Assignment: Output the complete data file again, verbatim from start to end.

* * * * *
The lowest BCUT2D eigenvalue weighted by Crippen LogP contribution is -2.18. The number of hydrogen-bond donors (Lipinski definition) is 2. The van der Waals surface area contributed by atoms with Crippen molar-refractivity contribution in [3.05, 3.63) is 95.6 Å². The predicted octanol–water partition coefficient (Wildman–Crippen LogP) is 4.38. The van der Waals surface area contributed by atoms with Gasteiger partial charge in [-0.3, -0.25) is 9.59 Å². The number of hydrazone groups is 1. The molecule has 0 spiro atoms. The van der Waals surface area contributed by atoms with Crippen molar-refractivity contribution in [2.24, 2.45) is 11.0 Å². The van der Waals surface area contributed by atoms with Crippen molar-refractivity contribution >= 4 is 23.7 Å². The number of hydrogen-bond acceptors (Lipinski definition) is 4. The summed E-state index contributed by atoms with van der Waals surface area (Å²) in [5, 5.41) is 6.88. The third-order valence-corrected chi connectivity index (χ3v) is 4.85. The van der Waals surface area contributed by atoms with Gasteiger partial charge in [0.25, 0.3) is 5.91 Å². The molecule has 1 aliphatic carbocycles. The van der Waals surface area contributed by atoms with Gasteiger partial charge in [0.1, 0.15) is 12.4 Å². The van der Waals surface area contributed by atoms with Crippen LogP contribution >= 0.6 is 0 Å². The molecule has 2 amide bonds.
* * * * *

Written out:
The lowest BCUT2D eigenvalue weighted by Crippen LogP contribution is -2.18. The number of hydrogen-bond donors (Lipinski definition) is 2. The van der Waals surface area contributed by atoms with Crippen molar-refractivity contribution in [3.05, 3.63) is 95.6 Å². The predicted octanol–water partition coefficient (Wildman–Crippen LogP) is 4.38. The van der Waals surface area contributed by atoms with Gasteiger partial charge in [-0.3, -0.25) is 9.59 Å². The number of hydrazone groups is 1. The molecule has 0 spiro atoms. The van der Waals surface area contributed by atoms with Crippen molar-refractivity contribution in [2.24, 2.45) is 11.0 Å². The van der Waals surface area contributed by atoms with Crippen molar-refractivity contribution >= 4 is 23.7 Å². The number of hydrogen-bond acceptors (Lipinski definition) is 4. The summed E-state index contributed by atoms with van der Waals surface area (Å²) in [5, 5.41) is 6.88. The third-order valence-corrected chi connectivity index (χ3v) is 4.85. The van der Waals surface area contributed by atoms with Gasteiger partial charge in [0.25, 0.3) is 5.91 Å². The molecule has 1 aliphatic carbocycles. The van der Waals surface area contributed by atoms with Gasteiger partial charge in [0.1, 0.15) is 12.4 Å². The van der Waals surface area contributed by atoms with Crippen LogP contribution >= 0.6 is 0 Å². The molecule has 2 amide bonds.